Carried interest tax increase could be struck from extenders

The sources stressed that no determination has been made on the swap, but there does appear to be plenty of resistance to taxing carried interest at a higher rate. 

"It does have its challenges because there's a lot of concern that that's going to change the way a number of businesses do business," said Sen. Ben Nelson (D-Neb.), a moderate Democrat whose vote is often key to passing legislation. "I'm looking very cautiously at that [provision]."  

More than a handful of senators in both parties have expressed similar concerns over the measure, saying the economy could be negatively affected by essentially increasing taxes on investments. 

The term "carried interest" describes a manager's share of profits in certain types of partnerships. Payouts are currently taxed at the 15 percent of capital gains rate, but Democrats want the levy to resemble ordinary income rates, which are expected to be more than 39 percent next year.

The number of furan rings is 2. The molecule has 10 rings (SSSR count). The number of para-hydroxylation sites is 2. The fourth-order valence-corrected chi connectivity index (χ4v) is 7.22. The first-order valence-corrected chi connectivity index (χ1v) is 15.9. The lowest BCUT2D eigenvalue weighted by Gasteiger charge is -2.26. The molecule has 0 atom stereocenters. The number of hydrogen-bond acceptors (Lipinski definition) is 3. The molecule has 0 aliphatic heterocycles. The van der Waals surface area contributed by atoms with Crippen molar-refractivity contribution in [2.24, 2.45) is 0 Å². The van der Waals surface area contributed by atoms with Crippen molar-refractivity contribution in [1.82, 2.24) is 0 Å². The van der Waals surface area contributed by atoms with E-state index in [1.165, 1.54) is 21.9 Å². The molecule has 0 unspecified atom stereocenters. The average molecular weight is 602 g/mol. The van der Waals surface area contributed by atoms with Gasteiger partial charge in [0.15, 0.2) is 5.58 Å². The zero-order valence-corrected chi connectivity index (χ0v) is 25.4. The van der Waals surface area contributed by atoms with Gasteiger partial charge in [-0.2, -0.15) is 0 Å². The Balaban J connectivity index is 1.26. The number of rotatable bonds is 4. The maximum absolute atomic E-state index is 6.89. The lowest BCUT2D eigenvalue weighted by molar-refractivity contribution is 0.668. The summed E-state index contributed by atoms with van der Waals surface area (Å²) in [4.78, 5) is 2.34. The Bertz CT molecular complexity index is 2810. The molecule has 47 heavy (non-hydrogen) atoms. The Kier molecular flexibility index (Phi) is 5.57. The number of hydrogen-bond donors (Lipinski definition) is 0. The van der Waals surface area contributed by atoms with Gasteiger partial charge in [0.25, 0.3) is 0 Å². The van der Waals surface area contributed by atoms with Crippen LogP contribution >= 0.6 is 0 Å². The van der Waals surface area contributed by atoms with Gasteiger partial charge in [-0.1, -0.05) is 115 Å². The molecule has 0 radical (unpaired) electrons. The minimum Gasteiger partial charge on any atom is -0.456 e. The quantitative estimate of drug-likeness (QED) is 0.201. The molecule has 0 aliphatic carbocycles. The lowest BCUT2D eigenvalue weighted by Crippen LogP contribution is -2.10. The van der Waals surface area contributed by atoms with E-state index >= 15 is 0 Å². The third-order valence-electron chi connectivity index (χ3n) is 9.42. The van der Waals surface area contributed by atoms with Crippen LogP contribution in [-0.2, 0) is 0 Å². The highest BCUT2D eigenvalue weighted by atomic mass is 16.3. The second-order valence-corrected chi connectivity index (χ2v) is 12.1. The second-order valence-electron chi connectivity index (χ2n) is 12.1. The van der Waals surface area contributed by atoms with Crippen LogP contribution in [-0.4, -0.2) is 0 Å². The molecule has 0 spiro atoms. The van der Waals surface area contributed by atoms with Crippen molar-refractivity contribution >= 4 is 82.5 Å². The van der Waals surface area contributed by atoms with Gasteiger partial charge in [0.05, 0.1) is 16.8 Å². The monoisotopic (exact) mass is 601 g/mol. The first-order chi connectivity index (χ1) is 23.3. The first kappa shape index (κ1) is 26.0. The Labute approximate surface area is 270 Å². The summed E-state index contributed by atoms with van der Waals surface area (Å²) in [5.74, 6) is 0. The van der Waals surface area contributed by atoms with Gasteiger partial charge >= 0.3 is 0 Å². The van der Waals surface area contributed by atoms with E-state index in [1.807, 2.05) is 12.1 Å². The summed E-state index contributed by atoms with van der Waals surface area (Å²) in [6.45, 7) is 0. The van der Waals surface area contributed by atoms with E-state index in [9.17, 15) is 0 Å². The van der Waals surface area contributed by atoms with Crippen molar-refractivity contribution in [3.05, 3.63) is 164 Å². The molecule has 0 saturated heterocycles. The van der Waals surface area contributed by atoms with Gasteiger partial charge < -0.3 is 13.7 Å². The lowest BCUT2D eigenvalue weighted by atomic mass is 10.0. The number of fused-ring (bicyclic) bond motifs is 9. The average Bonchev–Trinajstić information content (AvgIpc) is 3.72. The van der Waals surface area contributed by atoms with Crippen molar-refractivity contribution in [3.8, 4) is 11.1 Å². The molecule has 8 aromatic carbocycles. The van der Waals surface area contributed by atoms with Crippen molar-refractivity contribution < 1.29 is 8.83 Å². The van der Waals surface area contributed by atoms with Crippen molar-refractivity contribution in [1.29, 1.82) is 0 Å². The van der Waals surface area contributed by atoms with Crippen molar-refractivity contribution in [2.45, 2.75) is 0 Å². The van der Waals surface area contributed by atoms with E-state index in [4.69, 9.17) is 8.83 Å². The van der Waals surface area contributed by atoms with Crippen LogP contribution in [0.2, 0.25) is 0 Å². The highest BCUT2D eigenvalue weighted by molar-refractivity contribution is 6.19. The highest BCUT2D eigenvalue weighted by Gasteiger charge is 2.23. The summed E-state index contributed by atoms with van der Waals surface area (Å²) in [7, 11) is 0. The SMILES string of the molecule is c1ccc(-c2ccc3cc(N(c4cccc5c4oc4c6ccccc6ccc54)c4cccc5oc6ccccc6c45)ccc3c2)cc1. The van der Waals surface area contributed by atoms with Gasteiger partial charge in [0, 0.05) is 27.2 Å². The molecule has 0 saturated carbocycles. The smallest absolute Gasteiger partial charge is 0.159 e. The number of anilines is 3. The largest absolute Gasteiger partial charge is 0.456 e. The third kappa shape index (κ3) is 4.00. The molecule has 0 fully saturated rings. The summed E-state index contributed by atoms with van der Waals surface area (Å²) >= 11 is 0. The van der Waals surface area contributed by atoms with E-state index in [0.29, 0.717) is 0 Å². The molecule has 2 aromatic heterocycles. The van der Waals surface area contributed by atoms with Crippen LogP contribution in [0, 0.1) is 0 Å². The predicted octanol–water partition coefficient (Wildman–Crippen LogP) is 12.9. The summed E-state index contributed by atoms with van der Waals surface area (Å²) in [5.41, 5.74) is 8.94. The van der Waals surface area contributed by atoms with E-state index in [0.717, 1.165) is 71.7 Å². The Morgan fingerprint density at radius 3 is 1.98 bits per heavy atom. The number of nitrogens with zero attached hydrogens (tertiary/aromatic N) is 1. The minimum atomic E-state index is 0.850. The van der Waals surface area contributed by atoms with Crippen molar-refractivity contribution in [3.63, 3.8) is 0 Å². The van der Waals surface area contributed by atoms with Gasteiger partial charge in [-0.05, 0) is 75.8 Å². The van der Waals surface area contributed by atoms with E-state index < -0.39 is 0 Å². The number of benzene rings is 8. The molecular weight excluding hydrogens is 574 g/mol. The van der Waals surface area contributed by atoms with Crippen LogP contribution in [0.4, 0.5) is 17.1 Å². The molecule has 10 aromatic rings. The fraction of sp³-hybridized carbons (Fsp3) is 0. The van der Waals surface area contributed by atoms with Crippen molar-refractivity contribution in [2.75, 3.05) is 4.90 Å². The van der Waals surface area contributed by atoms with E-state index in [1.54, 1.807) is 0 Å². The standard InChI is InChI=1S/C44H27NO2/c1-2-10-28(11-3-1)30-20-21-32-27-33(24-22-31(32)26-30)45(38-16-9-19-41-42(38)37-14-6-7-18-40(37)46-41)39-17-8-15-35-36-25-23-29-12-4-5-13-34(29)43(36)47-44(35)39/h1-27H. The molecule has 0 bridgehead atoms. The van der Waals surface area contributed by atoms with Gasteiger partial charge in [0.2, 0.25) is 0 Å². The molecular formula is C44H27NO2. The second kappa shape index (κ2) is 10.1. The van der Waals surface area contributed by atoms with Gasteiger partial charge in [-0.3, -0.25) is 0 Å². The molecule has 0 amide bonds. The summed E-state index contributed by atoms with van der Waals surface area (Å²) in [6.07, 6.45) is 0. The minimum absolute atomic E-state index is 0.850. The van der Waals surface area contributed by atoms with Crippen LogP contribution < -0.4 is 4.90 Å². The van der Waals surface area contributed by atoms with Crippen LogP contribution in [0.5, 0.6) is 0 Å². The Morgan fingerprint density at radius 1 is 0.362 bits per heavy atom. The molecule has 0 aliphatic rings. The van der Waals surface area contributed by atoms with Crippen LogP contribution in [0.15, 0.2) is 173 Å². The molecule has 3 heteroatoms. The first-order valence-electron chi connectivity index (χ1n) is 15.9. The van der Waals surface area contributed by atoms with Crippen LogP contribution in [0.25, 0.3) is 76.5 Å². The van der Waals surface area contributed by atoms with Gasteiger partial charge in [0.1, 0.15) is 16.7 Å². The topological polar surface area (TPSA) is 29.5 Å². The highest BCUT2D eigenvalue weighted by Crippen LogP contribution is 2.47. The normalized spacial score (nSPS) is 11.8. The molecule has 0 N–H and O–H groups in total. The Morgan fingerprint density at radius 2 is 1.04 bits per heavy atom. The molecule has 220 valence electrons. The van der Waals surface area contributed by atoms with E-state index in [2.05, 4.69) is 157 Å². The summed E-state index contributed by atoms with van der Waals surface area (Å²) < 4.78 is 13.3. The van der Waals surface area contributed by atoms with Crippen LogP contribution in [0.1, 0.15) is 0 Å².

The extender bill seeks to eventually increase the tax on carried interest to ordinary income rates. The provision raises approximately $20 billion and would help pay for the extension of a number of individual and business tax breaks that expired in January. 

The replacement provision would no longer permit foreign-controlled insurers to write off profits made on U.S. policies. It would raise approximately $17 billion, according to the Joint Committee on Taxation. That means lawmakers would need to find additional offsets worth $3 billion if they go the foreign insurer route.